Thursday, August 03, 2017

State of Racial Justice in Chicago - Who Cares?

My friends in the Connected Learning #clmooc are focusing on doodling this week and I'm seeing lots of creativity.  Visit the G+ page or follow on Twitter and see all the ways educators from around the world are connecting with each other.

Over the past few days I did not spend as much time with the #clmooc group as in earlier weeks because I was reading this report by the Institute for Research on Race and Public Policy at UIC that focuses on the State of Racial Justice in Chicago.  As I read I began to scratch out some ideas, and you can see my graphic below.



The report looks at the problem of racial justice from five different lenses which I've shown as spokes surrounding the UIC hub. With each section statistics are presented in a very clear format (very depressing, too). A list of citations is included at the end of each section.  I agree with the choices but the report could have also looked at the easy access to guns, or the impact of climate change, and done more to dig deeper into intentional racism. The section on housing touches on some of this.

Each problem by itself is a huge challenge. However, taken together they present a wicked, complex problem which has persisted for many years and seems to be growing with the new President.

I added four other spokes to the hub.  1) other issues 2) a link to my own research map, which points to sections of my web library with additional information related to these issues; and 3) a hope that all of the citations referred to in the report be aggregated on line using cmaps like I use.  A 4th spoke asks that the movements mentioned in the final section of the report be collected on line, as I've collected youth intermediaries on this map.

I also put a time line through the middle of the map. These problems have been with us for 50 years and longer. I mentioned a 1993 Chicago SunTimes article that I wrote about here, which talked about poverty being the same then as it was 20  years ago.  Below this I put in a box showing the 4-part strategy that the Tutor/Mentor Connection started in 1993.  To the right of the hub, I asked if UIC and others would adopt the 4-part strategy in 2017 so in 2037 we might see more change than we've seen in the past 20 years.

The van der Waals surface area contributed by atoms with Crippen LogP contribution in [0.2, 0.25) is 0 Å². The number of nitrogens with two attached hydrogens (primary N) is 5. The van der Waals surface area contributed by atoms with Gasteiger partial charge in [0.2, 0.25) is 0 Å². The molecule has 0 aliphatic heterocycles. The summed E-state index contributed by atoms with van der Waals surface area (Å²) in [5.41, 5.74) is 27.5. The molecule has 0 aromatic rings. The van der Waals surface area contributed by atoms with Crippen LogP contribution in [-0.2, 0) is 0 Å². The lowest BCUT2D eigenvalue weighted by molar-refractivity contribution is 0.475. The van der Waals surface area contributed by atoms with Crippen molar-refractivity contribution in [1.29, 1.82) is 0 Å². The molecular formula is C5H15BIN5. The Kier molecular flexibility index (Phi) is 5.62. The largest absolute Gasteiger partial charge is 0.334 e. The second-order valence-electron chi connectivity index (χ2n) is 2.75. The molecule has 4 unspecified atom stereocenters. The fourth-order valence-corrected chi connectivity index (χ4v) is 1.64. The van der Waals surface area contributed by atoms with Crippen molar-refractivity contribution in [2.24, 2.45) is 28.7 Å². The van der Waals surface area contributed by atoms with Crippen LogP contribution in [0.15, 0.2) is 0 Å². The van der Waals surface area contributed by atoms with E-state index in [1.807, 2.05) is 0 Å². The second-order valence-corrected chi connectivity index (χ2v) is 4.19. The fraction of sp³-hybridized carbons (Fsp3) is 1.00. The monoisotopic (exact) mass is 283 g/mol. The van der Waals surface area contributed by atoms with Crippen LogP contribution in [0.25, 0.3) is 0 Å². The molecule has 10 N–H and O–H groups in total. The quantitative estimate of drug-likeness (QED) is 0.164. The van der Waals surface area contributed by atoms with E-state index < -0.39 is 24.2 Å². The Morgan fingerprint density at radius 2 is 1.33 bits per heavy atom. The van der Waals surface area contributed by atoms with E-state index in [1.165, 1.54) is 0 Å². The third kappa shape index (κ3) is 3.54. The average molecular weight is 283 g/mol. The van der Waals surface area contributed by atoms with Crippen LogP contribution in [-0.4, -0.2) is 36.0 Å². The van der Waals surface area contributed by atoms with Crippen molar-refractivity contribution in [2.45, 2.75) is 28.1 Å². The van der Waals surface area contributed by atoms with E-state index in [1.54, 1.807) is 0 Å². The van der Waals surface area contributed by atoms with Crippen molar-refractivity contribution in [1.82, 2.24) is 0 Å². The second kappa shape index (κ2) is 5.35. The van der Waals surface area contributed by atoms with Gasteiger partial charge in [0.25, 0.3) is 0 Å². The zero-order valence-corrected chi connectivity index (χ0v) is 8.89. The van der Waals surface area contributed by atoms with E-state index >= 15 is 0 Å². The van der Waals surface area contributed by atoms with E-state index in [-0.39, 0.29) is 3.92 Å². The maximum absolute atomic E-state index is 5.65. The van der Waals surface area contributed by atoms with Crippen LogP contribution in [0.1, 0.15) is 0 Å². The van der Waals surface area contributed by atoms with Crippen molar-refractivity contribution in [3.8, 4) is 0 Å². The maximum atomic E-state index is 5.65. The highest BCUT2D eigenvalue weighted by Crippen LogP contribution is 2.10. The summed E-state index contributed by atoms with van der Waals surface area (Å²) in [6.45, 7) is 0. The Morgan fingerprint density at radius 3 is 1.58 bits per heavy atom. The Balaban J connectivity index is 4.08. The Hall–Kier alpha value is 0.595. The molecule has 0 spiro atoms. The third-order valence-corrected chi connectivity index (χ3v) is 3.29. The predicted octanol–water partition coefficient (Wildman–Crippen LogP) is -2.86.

I listed the four steps in the 4-part strategy across the bottom of the graphic and referred to an "information flow" cMap that I use to show how I've been sharing this information since 1993 in an effort to support the learning, innovation and actions of  users throughout Chicagoland and in other cities and states.

At the top I talk about getting the village involved, building public will and focusing on all areas where people need help with the major heading of INCREASING WHO CARES.

That's what this graphic focuses on. How can the ideas we share reach millions of people and influence actions that change the future?


I plan to convert my graphic to a concept map and I'll share it on social media and in this collection of cMaps. I'll share the graphic I created today with my #clmooc friends.  My hope is that some of them use their creativity to help share the information in the UIC report, using their own doodles and creations.  For instance, the five sections in the report could be highlighted, using a Lumen5 video, or a GIF or other a poetic rendition, put to music.

While the report focuses on Chicago it shows that other cities face the same problems and have greater frequency of some of the problems for which Chicago has a nasty national news reputation.  That means the graphics people create can be intended to attract viewers from their own cities and states, not just Chicago.

Who knows. In a month or a year there could be a set of makes in the CLMOOC Make Bank focused on this single graphic and these issues. And, in 20 years maybe we can see evidence that a lot more people care and are more involved in solutions to these problems.

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